BACKGROUND: Histology is generally considered as a tool of limited value in the diagnosis of gastro-esophageal reflux disease (GERD). AIM: To reevaluate the diagnostic role of histological alterations in GERD, using multiple biopsy sites and an appropriate control group. METHODS: We studied 135 patients with typical and atypical symptoms of GERD. They underwent upper GI endoscopy and Los Angeles classification was used for grading cases with mucosal breaks. Biopsies were taken at the Z-line, 2 and 4 cm above it. Microscopic esophagitis was identified by necrosis/erosion, neutrophil/eosinophil intraepithelial infiltration, basal cell hyperplasia, elongation of papillae, dilation of intercellular spaces and a score (range: 0-2) was given for each lesion. Twenty-four-hour esophageal pH monitoring was performed in each patient. Twenty subjects without reflux symptoms, and with normal endoscopy and pH testing were considered as controls. RESULTS: Histological alterations were found in 100 of 119 GERD patients (84%) and in 3 of 20 controls (15%) with a significant difference (p < 0.00001). Histology was abnormal in 96% of patients with erosive esophagitis and in 76% of patients with nonerosive reflux disease (NERD). The sum of scores of microscopic lesions found in all biopsy sites ranged from 0 to 22 and we identified a cut-off value (score 2) that distinguished efficiently controls from GERD patients. CONCLUSIONS: In contrast with previous reports on the marginal role of histology in patients with GERD, our study shows that this technique can be a useful diagnostic tool, particularly in patients with NERD, when biopsies are taken at two sites including Z-line and 2 cm above it.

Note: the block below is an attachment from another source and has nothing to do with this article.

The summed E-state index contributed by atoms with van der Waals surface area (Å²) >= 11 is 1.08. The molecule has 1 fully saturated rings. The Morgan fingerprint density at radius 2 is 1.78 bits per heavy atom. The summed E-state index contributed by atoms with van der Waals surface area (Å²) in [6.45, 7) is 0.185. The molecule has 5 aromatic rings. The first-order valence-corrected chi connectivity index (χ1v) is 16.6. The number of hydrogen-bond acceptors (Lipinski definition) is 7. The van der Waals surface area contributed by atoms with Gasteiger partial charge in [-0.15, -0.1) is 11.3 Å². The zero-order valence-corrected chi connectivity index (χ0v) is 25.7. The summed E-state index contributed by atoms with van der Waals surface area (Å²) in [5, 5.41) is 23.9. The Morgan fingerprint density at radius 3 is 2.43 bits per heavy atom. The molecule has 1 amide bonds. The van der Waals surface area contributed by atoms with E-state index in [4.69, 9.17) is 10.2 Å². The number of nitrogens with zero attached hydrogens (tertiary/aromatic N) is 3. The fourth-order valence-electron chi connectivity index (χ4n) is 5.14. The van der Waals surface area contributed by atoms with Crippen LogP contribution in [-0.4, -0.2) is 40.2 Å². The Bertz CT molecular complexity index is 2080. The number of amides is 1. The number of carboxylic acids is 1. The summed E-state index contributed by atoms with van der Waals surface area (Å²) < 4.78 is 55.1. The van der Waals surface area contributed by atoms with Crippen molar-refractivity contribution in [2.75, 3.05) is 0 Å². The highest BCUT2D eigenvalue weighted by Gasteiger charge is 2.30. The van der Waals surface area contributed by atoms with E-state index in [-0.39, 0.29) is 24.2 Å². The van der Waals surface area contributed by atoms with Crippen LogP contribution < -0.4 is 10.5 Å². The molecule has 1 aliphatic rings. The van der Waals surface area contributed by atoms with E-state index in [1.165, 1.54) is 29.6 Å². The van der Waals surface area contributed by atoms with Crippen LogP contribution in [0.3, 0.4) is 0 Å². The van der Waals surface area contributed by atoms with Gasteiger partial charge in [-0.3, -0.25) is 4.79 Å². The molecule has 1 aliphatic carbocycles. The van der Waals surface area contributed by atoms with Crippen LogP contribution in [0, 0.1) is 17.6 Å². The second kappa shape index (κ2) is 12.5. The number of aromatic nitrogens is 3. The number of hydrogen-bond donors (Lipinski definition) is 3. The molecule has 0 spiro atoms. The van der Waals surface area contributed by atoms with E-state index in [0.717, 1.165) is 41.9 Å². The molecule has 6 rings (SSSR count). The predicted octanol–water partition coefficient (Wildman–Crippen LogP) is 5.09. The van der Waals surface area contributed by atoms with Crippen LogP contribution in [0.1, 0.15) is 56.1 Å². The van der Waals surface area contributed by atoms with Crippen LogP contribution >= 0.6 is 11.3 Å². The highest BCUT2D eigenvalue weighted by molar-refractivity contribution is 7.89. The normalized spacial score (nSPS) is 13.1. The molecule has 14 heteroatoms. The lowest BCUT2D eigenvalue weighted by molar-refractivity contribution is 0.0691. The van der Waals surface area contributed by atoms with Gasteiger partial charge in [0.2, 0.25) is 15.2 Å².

Reassessment of the diagnostic value of histology in patients with GERD, using multiple biopsy sites and an appropriate control group.

SAVARINO, EDOARDO VINCENZO;
2005

Abstract

BACKGROUND: Histology is generally considered as a tool of limited value in the diagnosis of gastro-esophageal reflux disease (GERD). AIM: To reevaluate the diagnostic role of histological alterations in GERD, using multiple biopsy sites and an appropriate control group. METHODS: We studied 135 patients with typical and atypical symptoms of GERD. They underwent upper GI endoscopy and Los Angeles classification was used for grading cases with mucosal breaks. Biopsies were taken at the Z-line, 2 and 4 cm above it. Microscopic esophagitis was identified by necrosis/erosion, neutrophil/eosinophil intraepithelial infiltration, basal cell hyperplasia, elongation of papillae, dilation of intercellular spaces and a score (range: 0-2) was given for each lesion. Twenty-four-hour esophageal pH monitoring was performed in each patient. Twenty subjects without reflux symptoms, and with normal endoscopy and pH testing were considered as controls. RESULTS: Histological alterations were found in 100 of 119 GERD patients (84%) and in 3 of 20 controls (15%) with a significant difference (p < 0.00001). Histology was abnormal in 96% of patients with erosive esophagitis and in 76% of patients with nonerosive reflux disease (NERD). The sum of scores of microscopic lesions found in all biopsy sites ranged from 0 to 22 and we identified a cut-off value (score 2) that distinguished efficiently controls from GERD patients. CONCLUSIONS: In contrast with previous reports on the marginal role of histology in patients with GERD, our study shows that this technique can be a useful diagnostic tool, particularly in patients with NERD, when biopsies are taken at two sites including Z-line and 2 cm above it.
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Utilizza questo identificativo per citare o creare un link a questo documento: https://hdl.handle.net/11577/2482714
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